Mary Poppins Returns
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All Critics (20)
| Top Critics (7)
| Fresh (13)
| Rotten (7)
The basics of Draper's story hold promise, but the film derails because Jack and Oliver just aren't charming as social pariahs.
Draper uses her understanding of her sons as people and actors to shape their characters and performances. In return, the trust they have in her allows them to be completely open.
It's a loose and chatty affair, leaning on on a lifetime of familial riffing.
The Wolffs are fine actors, and, no shocker, convincing siblings. But they're playing characters, well, only a mother could love.
Draper captures the kind of loving openness that binds together families when the two qualities truly coexist.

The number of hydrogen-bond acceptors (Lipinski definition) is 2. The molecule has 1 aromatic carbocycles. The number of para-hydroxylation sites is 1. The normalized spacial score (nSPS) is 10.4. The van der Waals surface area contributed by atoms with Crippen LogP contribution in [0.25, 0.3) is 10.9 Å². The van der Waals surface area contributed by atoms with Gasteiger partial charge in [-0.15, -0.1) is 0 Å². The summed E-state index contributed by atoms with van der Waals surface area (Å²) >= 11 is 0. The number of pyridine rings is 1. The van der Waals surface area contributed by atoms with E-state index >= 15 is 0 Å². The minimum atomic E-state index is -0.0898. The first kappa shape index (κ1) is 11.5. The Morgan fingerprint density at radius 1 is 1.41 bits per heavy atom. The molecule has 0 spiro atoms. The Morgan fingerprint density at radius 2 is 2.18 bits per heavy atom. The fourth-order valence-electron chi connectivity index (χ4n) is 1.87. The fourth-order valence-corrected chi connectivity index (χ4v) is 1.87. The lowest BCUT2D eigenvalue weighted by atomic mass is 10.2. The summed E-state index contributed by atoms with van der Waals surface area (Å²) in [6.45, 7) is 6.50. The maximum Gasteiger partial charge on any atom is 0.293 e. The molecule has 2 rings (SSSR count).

Both Wolffs are pretty charismatic and funny. Their rat-a-tat dialogue seems largely improvised (either that or Draper is particularly adept at teen humor) and undoubtedly reflective of a warm sibling relationship.
The built-in relationships add a layer of charm and spontaneity to otherwise breezy and innocuous material.
Stella's Last Weekend is an under-the-radar gem of an independent film.
An almost bearable indie slice of life dramedy.
When I'm asked to spend too much time with young, vapid men, I expect far more in return than some jokes and the already planned loss of a family dog.
Thankfully, the script - written and directed by ubiquitous TV actress Polly Draper... imbues the boys with vulnerabilities and injects moments of doubt and reflection.
Big guffaws throughout, sprinkled with little chortles to maintain its pace.
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